Dietitian, Kate Bullen, provides a Survival Guide for keeping your family’s nutrition on track this Christmas.

Christmas is a time of holidays, celebration, relaxing and having fun. It is often also a time for over indulging, with many adults gaining a couple of kilograms from eating extra kilojoules. And it happens quickly – an extra rum ball here, an extra glass of champagne there and a couple of slices of camembert on water crackers and BAM! There is your extra couple of kilograms over a month.

Here are my five top tips to get you and your family through the Christmas holidays in the healthiest possible way:

Quality not quantity

This season mangoes are predicted to be expensive. Don’t let this stop you from buying this delicious fruit or other expensive fruits such as cherries. Cherries might be $15 per kilogram or more – but compare this to a block of chocolate at around $20 per kilogram and suddenly it is all put in perspective.

I like to consider quality when it comes to protein foods – as you often get what you pay for. Sausages may be liked by your children, but they are typically high in salt, fat and many other things when you look at the ingredient list. Instead choose seafood, lean meat or chicken without skin. Did you know that an average thick sausage contains around 1100kJ – the same as in 3 cups of prawns?

Christmas is also a time of buying a lot of food and it is easy to over-buy. Keep a check on this – the shops only shut for one day so there really is no need to stockpile anything. Remember – fresh is best! Even better plan your Christmas shopping in advance and shop online and avoid the chaos and queues.

Cherries might be $15 per kilogram or more – but compare this to a block of chocolate at around $20 per kilogram and suddenly it is all put in perspective.

More vegetables and fruit

Summer fruit is the best! Berries, stone fruit, melons – there are so many delicious options. And don’t forget about frozen options. I always have frozen raspberries and mangoes in the freezer to whip up some smoothies. And I chop and freeze those slightly overripe bananas – great instant ice cream when blended. Add some cocoa to make it choc-banana. Frozen grapes are another favourite in our house. Great on hot afternoons.

We live on salad in summer – so many greens to choose from. My children are not the biggest fans of lettuce or baby spinach, but I serve it up and ask them to at least try it. Increased exposure is key to expanding taste buds. No force feeding – it doesn’t work.

Try finding opportunities for extra vegetables. When getting out the cheese and biscuits, take a few extra minutes to chop up some vegetables and add some dip to go with it. Pre-chopped vegetables last for a good few days in the fridge – great to do ahead and save time. Fresh corn on the cob is another popular vegetable – so easy over summer and healthy


The shops only shut for one day so there really is no need to stockpile anything – remember, fresh is best!

Make it fun

We are all very visual in our eating – especially children. Add some fun by buying Christmas plates to enjoy summer meals on. Dinner with a Santa plate might just help get that extra serve of salad eaten by your children. Fresh air popped corn served in Christmas cupcake cases make it all that bit more special and appealing. A pop corn machine is a fantastic Christmas present I might add!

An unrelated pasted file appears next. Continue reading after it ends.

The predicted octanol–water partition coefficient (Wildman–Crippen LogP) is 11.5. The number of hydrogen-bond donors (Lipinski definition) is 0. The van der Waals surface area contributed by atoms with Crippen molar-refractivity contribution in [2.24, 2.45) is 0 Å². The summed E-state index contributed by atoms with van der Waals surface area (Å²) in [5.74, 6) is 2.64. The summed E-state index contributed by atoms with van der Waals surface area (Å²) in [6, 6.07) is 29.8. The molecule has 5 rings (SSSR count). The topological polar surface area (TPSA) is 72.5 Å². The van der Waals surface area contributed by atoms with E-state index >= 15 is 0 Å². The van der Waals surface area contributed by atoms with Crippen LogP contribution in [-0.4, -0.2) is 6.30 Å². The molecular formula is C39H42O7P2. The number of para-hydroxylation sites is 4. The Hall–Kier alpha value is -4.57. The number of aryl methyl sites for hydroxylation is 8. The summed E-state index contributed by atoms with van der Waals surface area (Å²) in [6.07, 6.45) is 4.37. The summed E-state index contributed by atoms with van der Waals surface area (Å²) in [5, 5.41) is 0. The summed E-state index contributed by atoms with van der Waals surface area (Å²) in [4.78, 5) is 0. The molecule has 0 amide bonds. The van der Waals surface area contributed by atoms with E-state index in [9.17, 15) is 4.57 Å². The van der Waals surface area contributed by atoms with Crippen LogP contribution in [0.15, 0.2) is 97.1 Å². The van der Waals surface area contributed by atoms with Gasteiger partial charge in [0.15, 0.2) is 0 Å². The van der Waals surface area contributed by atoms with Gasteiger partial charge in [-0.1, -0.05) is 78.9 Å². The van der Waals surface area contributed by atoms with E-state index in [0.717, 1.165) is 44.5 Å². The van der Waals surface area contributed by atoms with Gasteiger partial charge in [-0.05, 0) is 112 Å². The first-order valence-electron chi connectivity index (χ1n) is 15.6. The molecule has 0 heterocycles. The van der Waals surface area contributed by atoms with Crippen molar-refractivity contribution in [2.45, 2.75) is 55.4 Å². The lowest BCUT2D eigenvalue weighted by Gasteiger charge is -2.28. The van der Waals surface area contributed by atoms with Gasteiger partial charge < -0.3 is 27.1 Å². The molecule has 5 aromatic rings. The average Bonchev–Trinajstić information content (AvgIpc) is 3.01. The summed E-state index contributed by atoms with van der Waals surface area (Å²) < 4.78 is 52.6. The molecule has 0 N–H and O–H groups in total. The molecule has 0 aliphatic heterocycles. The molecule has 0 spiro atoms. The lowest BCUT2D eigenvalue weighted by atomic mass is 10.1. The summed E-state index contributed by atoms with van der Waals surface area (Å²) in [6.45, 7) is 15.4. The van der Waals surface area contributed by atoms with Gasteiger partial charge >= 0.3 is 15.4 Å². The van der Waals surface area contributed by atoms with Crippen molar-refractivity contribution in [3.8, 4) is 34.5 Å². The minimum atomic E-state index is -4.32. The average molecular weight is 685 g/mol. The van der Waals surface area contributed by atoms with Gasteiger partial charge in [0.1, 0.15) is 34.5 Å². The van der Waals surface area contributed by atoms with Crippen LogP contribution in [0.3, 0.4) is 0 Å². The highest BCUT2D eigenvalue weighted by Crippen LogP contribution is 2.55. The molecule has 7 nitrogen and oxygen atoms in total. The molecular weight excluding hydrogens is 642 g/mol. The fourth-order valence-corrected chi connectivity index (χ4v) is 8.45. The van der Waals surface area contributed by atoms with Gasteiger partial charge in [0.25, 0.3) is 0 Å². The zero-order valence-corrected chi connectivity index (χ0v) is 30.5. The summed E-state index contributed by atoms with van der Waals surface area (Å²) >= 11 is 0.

Stay cool

We have hot summers here in Australia and my children are loving having icy poles for breakfast – yes breakfast! Blend some oats, ripe banana, milk and freeze. Sometimes I blend some almonds and chia as well for a protein kick. Also great for our hot afternoons when everyone is getting a bit tired.

My children will often go to the freezer and get a plain ice block to suck on – instantly cooling and refreshing. So we now make some tasty fruit and vegetable blocks that they can enjoy. Current favourite combinations blended up are:

  • Strawberry & baby spinach
  • Avocado & coconut milk
  • Orange & carrot
  • Watermelon & raspberry
  • Blueberry & cucumber

I often make a batch of chocolate protein balls and keep them in the freezer. Such a tasty pick me up in the afternoon and the children love them – as do I!


Everyone is busy at this time of year – so take some time for yourselves and your children to relax. Your bodies and your health will thank you!

Another important part of enjoying the festive season is to not deprive yourself. If you really enjoy Christmas stuffing then have some – just don’t eat all of it. Same with desserts – have some and don’t go back for seconds. Weight loss is probably not going to occur at this time of year, so instead aim for weight maintenance until Christmas is over. It is all about being realistic!

Deluxe Chia Puddings

(Serve 4)

1/3 cup chia seeds

2 tablespoons maple syrup

1 can lite coconut cream

Chopped fruit to serve

Place chia seeds, maple syrup and coconut cream in a bowl and stir well. Cover and place in fridge overnight to thicken. Top with fruit.

Breakfast icy poles

(makes 4)

Green layer – ½ cup baby spinach & 1 kiwi fruit – blended with a handful of ice

Banana layer – ½ cup oats blended until fine, 1 banana, ½ cup milk – all blended with a handful of ice.

Put green layer into each icy pole mold. Place in freezer for 30 minutes. Add banana layer on top and return to freezer until solid.



Kate Bullen is an Accredited Practising Dietitian and Mum to a seven year old, four year old and 18 month old. More information can be found at


Kate runs and is mum to three young children. Kate has translated her love of all things online to providing expert nutrition coaching online – it works well for anyone who is busy! Kate’s passion lies in making healthy eating simple and enjoyable.

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